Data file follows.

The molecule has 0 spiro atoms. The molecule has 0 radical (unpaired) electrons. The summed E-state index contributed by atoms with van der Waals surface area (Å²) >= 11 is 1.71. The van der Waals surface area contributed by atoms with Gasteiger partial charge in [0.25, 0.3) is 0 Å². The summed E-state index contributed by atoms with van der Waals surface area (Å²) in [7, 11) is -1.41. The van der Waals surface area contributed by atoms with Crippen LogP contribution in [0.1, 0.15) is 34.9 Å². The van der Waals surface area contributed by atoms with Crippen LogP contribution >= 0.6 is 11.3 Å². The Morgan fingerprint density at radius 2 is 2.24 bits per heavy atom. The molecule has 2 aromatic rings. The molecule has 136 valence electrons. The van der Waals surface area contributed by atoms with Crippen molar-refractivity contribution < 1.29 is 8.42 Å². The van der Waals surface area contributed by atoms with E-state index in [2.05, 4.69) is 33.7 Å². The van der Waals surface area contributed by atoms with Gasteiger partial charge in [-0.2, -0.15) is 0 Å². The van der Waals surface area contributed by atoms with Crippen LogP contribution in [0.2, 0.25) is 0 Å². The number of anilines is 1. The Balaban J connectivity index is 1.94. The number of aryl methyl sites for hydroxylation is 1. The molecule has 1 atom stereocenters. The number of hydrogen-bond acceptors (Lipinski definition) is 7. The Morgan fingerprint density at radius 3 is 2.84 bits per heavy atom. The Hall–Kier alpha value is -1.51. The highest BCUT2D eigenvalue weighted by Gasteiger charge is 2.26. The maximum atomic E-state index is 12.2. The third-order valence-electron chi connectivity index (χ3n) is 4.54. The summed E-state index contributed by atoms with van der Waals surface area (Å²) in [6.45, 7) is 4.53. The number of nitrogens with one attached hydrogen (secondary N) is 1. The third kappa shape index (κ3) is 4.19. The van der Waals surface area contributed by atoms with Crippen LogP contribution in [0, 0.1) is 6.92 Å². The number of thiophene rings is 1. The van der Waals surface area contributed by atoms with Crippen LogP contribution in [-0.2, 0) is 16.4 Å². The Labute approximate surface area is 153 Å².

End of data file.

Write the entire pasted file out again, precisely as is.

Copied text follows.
The molecule has 0 spiro atoms. The molecule has 0 radical (unpaired) electrons. The summed E-state index contributed by atoms with van der Waals surface area (Å²) >= 11 is 1.71. The van der Waals surface area contributed by atoms with Gasteiger partial charge in [0.25, 0.3) is 0 Å². The summed E-state index contributed by atoms with van der Waals surface area (Å²) in [7, 11) is -1.41. The van der Waals surface area contributed by atoms with Crippen LogP contribution in [0.1, 0.15) is 34.9 Å². The van der Waals surface area contributed by atoms with Crippen LogP contribution >= 0.6 is 11.3 Å². The Morgan fingerprint density at radius 2 is 2.24 bits per heavy atom. The molecule has 2 aromatic rings. The molecule has 136 valence electrons. The van der Waals surface area contributed by atoms with Crippen molar-refractivity contribution < 1.29 is 8.42 Å². The van der Waals surface area contributed by atoms with E-state index in [2.05, 4.69) is 33.7 Å². The van der Waals surface area contributed by atoms with Gasteiger partial charge in [-0.2, -0.15) is 0 Å². The van der Waals surface area contributed by atoms with Crippen LogP contribution in [0.2, 0.25) is 0 Å². The number of anilines is 1. The Balaban J connectivity index is 1.94. The number of aryl methyl sites for hydroxylation is 1. The molecule has 1 atom stereocenters. The number of hydrogen-bond acceptors (Lipinski definition) is 7. The Morgan fingerprint density at radius 3 is 2.84 bits per heavy atom. The Hall–Kier alpha value is -1.51. The highest BCUT2D eigenvalue weighted by Gasteiger charge is 2.26. The maximum atomic E-state index is 12.2. The third-order valence-electron chi connectivity index (χ3n) is 4.54. The summed E-state index contributed by atoms with van der Waals surface area (Å²) in [6.45, 7) is 4.53. The number of nitrogens with one attached hydrogen (secondary N) is 1. The third kappa shape index (κ3) is 4.19. The van der Waals surface area contributed by atoms with Crippen LogP contribution in [0, 0.1) is 6.92 Å². The number of thiophene rings is 1. The van der Waals surface area contributed by atoms with Crippen LogP contribution in [-0.2, 0) is 16.4 Å². The Labute approximate surface area is 153 Å².